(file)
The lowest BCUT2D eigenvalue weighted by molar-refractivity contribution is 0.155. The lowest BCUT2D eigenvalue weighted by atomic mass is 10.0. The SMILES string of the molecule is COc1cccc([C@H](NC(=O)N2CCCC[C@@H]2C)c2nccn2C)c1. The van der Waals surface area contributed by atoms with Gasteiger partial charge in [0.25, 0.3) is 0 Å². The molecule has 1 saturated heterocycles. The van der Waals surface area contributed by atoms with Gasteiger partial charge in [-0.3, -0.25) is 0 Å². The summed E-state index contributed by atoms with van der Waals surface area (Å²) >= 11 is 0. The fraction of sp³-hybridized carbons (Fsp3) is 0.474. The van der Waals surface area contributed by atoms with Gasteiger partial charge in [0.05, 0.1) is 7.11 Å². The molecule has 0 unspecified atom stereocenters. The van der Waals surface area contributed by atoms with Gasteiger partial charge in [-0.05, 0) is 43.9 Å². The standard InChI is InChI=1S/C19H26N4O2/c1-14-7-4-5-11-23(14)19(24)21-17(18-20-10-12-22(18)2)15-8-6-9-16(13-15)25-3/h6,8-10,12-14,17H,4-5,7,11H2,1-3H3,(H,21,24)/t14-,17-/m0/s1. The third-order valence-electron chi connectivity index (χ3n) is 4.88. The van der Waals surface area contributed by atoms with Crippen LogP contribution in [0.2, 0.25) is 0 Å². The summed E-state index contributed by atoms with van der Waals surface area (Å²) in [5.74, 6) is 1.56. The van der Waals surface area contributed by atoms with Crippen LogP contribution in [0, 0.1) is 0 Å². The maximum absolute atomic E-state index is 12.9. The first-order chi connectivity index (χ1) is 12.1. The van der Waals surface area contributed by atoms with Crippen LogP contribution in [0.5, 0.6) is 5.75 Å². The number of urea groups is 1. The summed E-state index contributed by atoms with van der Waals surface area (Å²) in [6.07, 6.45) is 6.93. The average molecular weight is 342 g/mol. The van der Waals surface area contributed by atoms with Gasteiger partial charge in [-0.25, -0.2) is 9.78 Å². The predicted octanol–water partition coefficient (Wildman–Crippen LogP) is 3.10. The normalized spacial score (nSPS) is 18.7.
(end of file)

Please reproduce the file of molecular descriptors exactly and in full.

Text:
The lowest BCUT2D eigenvalue weighted by molar-refractivity contribution is 0.155. The lowest BCUT2D eigenvalue weighted by atomic mass is 10.0. The SMILES string of the molecule is COc1cccc([C@H](NC(=O)N2CCCC[C@@H]2C)c2nccn2C)c1. The van der Waals surface area contributed by atoms with Gasteiger partial charge in [0.25, 0.3) is 0 Å². The molecule has 1 saturated heterocycles. The van der Waals surface area contributed by atoms with Gasteiger partial charge in [-0.3, -0.25) is 0 Å². The summed E-state index contributed by atoms with van der Waals surface area (Å²) >= 11 is 0. The fraction of sp³-hybridized carbons (Fsp3) is 0.474. The van der Waals surface area contributed by atoms with Gasteiger partial charge in [0.05, 0.1) is 7.11 Å². The molecule has 0 unspecified atom stereocenters. The van der Waals surface area contributed by atoms with Gasteiger partial charge in [-0.05, 0) is 43.9 Å². The standard InChI is InChI=1S/C19H26N4O2/c1-14-7-4-5-11-23(14)19(24)21-17(18-20-10-12-22(18)2)15-8-6-9-16(13-15)25-3/h6,8-10,12-14,17H,4-5,7,11H2,1-3H3,(H,21,24)/t14-,17-/m0/s1. The third-order valence-electron chi connectivity index (χ3n) is 4.88. The van der Waals surface area contributed by atoms with Crippen LogP contribution in [0.2, 0.25) is 0 Å². The summed E-state index contributed by atoms with van der Waals surface area (Å²) in [5.74, 6) is 1.56. The van der Waals surface area contributed by atoms with Crippen LogP contribution in [0, 0.1) is 0 Å². The maximum absolute atomic E-state index is 12.9. The first-order chi connectivity index (χ1) is 12.1. The van der Waals surface area contributed by atoms with Crippen LogP contribution in [0.5, 0.6) is 5.75 Å². The number of urea groups is 1. The summed E-state index contributed by atoms with van der Waals surface area (Å²) in [6.07, 6.45) is 6.93. The average molecular weight is 342 g/mol. The van der Waals surface area contributed by atoms with Gasteiger partial charge in [-0.25, -0.2) is 9.78 Å². The predicted octanol–water partition coefficient (Wildman–Crippen LogP) is 3.10. The normalized spacial score (nSPS) is 18.7.